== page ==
mpopescu at ASC.UPENN.EDU
Thu Sep 11 13:06:30 UTC 2003
Dear list members,
I am working on a dissertation proposal that presumably attempts
to gain insight into the mechanics of accusations of obscenity in
legal context. I am particularly interested in what E. Schiappa calls
"definitional ruptures" - in my case, instances in which one
established definition of obscenity gets replaced by another.
Basically, I am asking two broad questions (that hopefully will
become more specific as I think about all this): a). how do we
recognize that a shift in the definition has taken place [clearly that
must have happened a number of times, since at the end of the
19th century obscenity had to do with "outrageously vulgar words",
and nowadays is "patently offensive depictions of sexual acts"],
and b). once we identify a shift, how do we explain it - whether we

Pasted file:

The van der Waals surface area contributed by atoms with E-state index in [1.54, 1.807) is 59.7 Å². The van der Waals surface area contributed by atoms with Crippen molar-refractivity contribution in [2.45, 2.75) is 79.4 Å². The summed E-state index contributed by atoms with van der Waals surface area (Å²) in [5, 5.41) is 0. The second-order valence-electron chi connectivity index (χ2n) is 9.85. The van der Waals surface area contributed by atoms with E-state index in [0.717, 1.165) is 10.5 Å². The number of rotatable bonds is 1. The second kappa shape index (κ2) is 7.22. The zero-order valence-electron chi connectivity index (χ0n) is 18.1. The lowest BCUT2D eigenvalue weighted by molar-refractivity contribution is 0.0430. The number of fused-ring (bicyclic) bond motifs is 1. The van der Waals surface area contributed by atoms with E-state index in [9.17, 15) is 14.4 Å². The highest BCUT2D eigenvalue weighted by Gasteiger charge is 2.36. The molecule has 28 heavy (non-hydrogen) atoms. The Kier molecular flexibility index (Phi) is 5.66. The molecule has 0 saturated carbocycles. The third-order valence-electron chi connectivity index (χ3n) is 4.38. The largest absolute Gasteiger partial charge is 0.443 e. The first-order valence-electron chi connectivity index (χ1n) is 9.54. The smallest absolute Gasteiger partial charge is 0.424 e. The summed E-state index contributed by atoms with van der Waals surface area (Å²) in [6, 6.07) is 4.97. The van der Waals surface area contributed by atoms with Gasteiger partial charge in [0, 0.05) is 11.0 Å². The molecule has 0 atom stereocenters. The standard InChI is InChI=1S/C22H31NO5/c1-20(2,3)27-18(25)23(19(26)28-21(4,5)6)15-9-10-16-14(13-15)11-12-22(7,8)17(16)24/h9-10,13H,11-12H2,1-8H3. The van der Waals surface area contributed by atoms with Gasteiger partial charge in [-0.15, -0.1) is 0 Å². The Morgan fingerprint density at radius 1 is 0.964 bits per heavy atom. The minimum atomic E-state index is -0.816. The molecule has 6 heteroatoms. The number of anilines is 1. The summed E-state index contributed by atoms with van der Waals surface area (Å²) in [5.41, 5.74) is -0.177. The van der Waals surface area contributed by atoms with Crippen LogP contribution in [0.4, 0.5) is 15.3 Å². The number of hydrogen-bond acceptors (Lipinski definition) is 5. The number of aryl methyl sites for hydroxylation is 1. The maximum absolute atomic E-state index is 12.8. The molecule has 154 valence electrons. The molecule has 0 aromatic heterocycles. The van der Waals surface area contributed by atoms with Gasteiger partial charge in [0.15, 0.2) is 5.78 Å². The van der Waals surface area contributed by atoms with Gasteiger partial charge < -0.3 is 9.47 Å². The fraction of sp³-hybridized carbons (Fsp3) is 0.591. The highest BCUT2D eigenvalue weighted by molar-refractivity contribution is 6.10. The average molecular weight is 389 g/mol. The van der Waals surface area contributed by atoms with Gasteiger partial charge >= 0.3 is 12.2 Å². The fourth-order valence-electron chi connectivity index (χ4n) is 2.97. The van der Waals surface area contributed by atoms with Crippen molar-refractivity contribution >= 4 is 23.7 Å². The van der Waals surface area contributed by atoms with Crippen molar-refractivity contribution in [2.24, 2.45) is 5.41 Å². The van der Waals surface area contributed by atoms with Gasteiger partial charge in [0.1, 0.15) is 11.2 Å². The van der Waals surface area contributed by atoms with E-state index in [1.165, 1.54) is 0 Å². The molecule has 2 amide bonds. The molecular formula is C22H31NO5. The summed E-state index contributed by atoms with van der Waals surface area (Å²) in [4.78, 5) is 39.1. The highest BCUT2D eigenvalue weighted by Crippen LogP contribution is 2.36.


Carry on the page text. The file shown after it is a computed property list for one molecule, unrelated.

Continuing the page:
can identify a pattern of "things" that must happen for a definition
to be replaced by another.
I am planning to gather textual data (judicial opinions, docket files
and records of courtroom interactions) of about 85 obscenity cases
at the Supreme Court level. Unfortunately, I am a complete novice
in the area of CDA. I was wondering whether a). given my
questions, CDA is a good way to go about analyzing the data, and
b). whether you could suggest references to similar work done
using CDA in other areas.
Any help would be much appreciated. Thank you.
The Annenberg School for Communication
University of Pennsylvania
Tel.: (215) 898 6017
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